Seen the Grim Reaper? In N.H., there’s an app for that

  • Heather Bentley, who coordinators death records for the N.H. division of vital records, shows some of the almost 12,000 certificates of death filed in New Hampshrie in 2016. David Brooks—Monitor staff

  • One of the screens on the eCOD, or electronic cause of death, software used by physicians, funeral directors and others to create death certificates. This shows a pull-down screen about pregnancy that is activated when the deceased is female.

Published: 1/23/2017 11:24:40 PM

If it sometimes feels like your whole life has moved to your smartphone, New Hampshire has an update: Your death is moving there, too.

As we speak, the New Hampshire Division of Vital Records is launching the country’s first smartphone application that will let doctors, nurses and funeral directors file certificates of death without scribbling on paper or sitting at at desktop PC.

“Physicians wanted it to be more convenient, so we put it right on their hip,” said Stephen Wurtz, who as the state registrar of vital records has control over four centuries’ worth of Granite State births, marriages and divorces, as well as almost 12,000 deaths last year.

The immediate effect of going mobile with what’s called eCoD – as in “electronic cause of death” – will be greater efficiency. But a bigger payoff for public health should follow because instantly putting causes of death into accessible databases can help us spot problems early.

Officials have long kept an eye out for, say, an uptick in deaths due to respiratory illness in the Lakes Region (Is this a new disease?) or a sudden rise in opioid overdoses along the Massachusetts border (Is this a new drug?). However, it now takes days or weeks for that information to percolate to the proper officials. With the eCoD app, that should speed up.

“In almost real time, we can share this cause-of-death information with New Hampshire’s health department or the CDC, so if they’re doing surveillance, looking for any (outbreak), they can say, ‘It looks like we’ve got a pocket of something’ . . . and do more,” Wurtz said.

This benefit is the main reason that the national Centers for Disease Control and Prevention paid New Hampshire to develop the app at a cost of roughly $200,000, and is covering costs as we teach other states to adopt it, too.

The public tends to know the Division of Vital Records for its old-school genealogy room in its Fruit Street offices, where you can ponder written documents dating back to 1640 and indulge your library nostalgia by using a card catalog, it has been pushing the digital envelope for a long time.

“We’ve been registering events through some type of an automated system since back in 1988,” said Wurtz, who as a funeral director knows the hassles of filling out forms.

“New Hampshire was always on the leading edge of automation,” agreed Vijay Mishra, senior vice president of federal programs at CNSI, the company that made the app.

The company’s goal was to duplicate what is already done on paper – most of which is required in great detail by various laws – with digital improvement.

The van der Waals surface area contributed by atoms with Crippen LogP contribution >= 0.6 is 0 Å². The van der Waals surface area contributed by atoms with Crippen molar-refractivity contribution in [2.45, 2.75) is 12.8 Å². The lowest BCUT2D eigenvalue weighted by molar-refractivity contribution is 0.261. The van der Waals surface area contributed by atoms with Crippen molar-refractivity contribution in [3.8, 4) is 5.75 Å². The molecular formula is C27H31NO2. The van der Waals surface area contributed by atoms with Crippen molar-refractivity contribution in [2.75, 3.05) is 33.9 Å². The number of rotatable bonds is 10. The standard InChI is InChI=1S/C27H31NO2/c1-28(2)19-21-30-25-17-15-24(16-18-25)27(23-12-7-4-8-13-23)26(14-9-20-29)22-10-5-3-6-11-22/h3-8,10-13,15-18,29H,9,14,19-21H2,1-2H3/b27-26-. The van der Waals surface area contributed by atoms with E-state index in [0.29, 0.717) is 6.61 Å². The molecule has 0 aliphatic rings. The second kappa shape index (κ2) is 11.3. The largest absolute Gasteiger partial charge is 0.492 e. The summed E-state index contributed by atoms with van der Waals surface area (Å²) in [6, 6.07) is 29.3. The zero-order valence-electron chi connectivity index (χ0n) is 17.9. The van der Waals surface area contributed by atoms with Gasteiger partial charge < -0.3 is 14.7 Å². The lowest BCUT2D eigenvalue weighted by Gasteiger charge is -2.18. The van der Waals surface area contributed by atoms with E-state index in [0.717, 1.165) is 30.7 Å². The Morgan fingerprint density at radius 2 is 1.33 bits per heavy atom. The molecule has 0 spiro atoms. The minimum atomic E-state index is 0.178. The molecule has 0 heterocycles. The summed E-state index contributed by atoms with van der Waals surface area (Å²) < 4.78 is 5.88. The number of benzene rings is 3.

For example, if a physician clicks a box saying a death was accompanied by an injury of any kind, the software automatically reminds them that the certificate of death must then be filed by the medical examiner’s office following an investigation. If a physician is unsure whether the medical examiner should get involved, they can get hot links to phone numbers to call and find out more.

“A physician who puts down ‘died of lung cancer’ will get prompts, which may be ‘Where’s the site, the lobe?’ It helps drive down into the detail necessary to really understand what happened: ‘Lung cancer’ is just too generic,” Wurt said..

Similarly, if a physician types DM as cause of death, using a long-accepted medical abbreviation, the software will double check that they mean “diabetes mellitus” and then expand the term. If they type COPD, the software will use pull-down menus to make them be more specific about what type of chronic obstructive pulmonary disease was involved.

“One of the things in medical certification is we don’t want abbreviations, because abbreviations can be misinterpreted. But physicians liked the fact that they can still use abbreviations. Plus, they spell it right,” Wurtz said.

Spelling is one bugaboo for medical staff and funeral directors, while another is handwriting.

“We’re very good at deciphering handwriting,” said Heather Bentley, who oversees death records. Bentley has been at the job for 33 years – edging out Wurtz’s 32-year tenure – and says the current technology is a dream come true for keeping track of roughly 3½ million different documents.

She hopes that the app will help death certificates, which are a vital records laggard in terms of being electronic. Birth certificates, for example, have been all-online since 2000, but roughly 75 percent of death certificates are still filed on paper and must be electronically re-filed by the state, partly because the forms tend to be filed by harried medical professionals. Making the process mobile should help cover that shortfall.

By the way, the fact that the eCoD app is available at the Apple and Android app stores doesn’t mean you and I can report our brother in-law as having expired due to jealousy of our good looks. The app can only be used with accounts created by the Division of Vital Records, which first ensures that you’re a real physician, medical official or funeral director.

Sorry, pranksters.

(David Brooks can be reached at 369-3313 or or on Twitter @GraniteGeek)

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